Auto insurance

West Sac woman convicted of auto insurance fraud


A 32-year-old West Sacramento woman has been convicted of filing a false insurance claim and providing false statements regarding a 2015 traffic collision, Yolo County District Attorney Jeff Reisig said in announcing a joint investigation with the California Department Insurance.

According to Reisig, Alicia Hernandez was involved in a traffic collision in West Sacramento on June 2, 2015, and did not have auto insurance coverage for her Nissan Maxima. About two hours after the crash she purchased an insurance policy from Esurance, during which she made false statements regarding the collision in an effort to obtain coverage from her insurance claim, Reisig reported.

This strategy is often referred to as a “crash and buy” in the insurance industry, he said.

Hernandez later provided a recorded statement to Esurance stating that she purchased the policy a few hours before the collision. However, the insurance company already had a crash report from the West Sacramento Police Department and the recorded conversation from when Hernandez attempted to purchase her automobile insurance. The investigation showed that Hernandez’s version of the events, including her timeline, were suspicious and inconsistent.

Hernandez pleaded no contest to misdemeanor insurance fraud on March 23 and was sentenced by Yolo Superior Court Judge Daniel MaGuire to three years’ summary probation and 10 days in county jail. Hernandez also pleaded no contest to driving on a suspended license, receiving five days in county jail.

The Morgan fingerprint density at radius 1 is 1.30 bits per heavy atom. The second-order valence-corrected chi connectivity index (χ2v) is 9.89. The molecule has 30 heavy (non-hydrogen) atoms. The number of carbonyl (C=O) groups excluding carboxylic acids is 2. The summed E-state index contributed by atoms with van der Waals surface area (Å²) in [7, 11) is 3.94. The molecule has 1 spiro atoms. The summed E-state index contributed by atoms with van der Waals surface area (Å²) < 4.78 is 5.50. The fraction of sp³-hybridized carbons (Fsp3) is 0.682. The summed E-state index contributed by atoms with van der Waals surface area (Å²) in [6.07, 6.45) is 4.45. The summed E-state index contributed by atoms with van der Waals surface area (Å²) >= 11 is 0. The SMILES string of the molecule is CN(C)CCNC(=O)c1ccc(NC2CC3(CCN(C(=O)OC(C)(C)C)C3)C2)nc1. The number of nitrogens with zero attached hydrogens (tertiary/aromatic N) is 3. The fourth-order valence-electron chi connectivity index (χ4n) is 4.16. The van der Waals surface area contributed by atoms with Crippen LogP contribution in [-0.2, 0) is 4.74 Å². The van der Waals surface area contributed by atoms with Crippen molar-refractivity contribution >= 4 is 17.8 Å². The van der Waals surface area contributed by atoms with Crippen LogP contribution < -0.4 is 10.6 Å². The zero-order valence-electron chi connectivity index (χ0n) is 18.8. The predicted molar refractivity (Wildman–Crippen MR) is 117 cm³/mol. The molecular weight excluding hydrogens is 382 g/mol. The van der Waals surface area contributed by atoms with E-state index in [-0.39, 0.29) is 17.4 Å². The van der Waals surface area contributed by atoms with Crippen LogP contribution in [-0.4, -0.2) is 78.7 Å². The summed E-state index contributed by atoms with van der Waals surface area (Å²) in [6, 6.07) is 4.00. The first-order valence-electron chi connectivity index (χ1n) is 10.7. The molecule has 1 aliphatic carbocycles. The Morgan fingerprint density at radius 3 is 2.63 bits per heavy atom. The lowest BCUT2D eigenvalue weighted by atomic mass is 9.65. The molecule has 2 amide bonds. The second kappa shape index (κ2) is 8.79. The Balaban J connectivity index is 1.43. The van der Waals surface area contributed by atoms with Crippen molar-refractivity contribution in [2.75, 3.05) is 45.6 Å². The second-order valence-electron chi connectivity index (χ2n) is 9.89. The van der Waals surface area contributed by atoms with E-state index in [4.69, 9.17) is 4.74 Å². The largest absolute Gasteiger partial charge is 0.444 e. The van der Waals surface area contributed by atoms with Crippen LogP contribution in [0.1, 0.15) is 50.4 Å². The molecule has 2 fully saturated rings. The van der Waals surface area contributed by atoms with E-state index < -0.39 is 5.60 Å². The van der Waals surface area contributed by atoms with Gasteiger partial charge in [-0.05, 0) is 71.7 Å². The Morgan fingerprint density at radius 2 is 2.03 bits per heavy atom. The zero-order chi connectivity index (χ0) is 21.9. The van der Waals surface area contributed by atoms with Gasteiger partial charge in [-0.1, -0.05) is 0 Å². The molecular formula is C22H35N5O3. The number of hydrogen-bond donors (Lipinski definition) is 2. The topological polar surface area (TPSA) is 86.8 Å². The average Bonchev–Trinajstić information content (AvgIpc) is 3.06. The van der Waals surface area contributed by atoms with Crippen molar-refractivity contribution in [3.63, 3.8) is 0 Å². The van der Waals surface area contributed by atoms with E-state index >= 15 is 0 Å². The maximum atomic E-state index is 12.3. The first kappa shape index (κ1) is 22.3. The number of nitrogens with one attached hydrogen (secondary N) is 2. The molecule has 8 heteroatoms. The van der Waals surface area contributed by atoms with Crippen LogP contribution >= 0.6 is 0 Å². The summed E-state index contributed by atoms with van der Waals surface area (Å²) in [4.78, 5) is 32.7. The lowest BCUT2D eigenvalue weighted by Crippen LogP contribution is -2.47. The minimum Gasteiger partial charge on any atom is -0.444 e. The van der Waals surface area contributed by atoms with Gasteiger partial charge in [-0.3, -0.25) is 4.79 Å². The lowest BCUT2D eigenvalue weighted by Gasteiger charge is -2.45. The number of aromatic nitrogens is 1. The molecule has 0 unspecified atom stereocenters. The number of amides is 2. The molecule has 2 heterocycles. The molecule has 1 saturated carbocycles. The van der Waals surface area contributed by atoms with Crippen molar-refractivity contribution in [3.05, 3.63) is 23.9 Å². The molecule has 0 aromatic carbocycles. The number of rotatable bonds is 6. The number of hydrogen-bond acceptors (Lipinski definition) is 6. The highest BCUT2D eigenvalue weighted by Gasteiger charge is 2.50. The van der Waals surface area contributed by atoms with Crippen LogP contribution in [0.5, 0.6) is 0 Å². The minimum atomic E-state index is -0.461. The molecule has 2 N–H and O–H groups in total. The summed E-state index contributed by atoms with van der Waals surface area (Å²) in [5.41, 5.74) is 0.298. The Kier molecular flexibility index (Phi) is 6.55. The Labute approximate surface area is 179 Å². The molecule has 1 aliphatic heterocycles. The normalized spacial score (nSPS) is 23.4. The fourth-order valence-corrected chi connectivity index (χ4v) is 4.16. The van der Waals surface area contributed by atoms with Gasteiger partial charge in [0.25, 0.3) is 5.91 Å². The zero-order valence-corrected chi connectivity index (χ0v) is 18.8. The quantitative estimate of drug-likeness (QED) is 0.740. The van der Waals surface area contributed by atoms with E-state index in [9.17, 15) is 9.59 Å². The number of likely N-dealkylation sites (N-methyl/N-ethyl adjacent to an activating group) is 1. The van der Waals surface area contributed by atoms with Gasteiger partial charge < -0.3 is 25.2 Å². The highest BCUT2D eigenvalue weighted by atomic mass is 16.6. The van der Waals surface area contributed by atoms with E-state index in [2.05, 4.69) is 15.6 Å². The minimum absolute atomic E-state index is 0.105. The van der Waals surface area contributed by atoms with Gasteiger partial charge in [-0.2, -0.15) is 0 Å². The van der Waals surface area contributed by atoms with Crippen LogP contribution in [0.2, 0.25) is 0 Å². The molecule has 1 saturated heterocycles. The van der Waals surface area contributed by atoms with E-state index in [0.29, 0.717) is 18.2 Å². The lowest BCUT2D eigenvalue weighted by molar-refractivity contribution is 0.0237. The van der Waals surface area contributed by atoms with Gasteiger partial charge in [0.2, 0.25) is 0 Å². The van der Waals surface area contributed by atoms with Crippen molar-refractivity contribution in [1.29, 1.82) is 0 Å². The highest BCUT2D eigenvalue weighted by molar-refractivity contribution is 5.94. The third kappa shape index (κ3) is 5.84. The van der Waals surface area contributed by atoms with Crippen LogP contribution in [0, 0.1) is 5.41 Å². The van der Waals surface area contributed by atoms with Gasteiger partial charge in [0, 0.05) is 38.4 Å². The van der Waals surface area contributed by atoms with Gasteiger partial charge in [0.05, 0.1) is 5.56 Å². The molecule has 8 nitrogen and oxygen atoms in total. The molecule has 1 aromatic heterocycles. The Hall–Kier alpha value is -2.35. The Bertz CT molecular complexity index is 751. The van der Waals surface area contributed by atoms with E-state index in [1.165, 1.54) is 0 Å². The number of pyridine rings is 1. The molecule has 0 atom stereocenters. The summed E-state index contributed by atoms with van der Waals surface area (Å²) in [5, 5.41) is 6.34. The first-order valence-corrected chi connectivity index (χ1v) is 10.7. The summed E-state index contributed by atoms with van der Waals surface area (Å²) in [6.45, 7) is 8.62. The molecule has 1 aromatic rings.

Purchasing an insurance policy after a collision has occurred and then reporting that a collision took place after the inception of the policy is a crime, Reisig said. Insurance fraud — comprising 10 percent or more of property/casualty claims — is the most costly white-collar crime in America behind tax evasion, costing Americans billions of dollars each year, he added.

“Everyone pays substantially higher insurance premiums because of the crooks who commit insurance fraud,” Reisig said. “We are committed to investigating and prosecuting this type of fraud in our community.”

If you suspect someone is committing auto insurance fraud, contact the DA’s Fraud Hotline at 855-496-5632. Reports of suspected fraud also can be made online at www.yoloda.org/fraud.htm or via email at [email protected]



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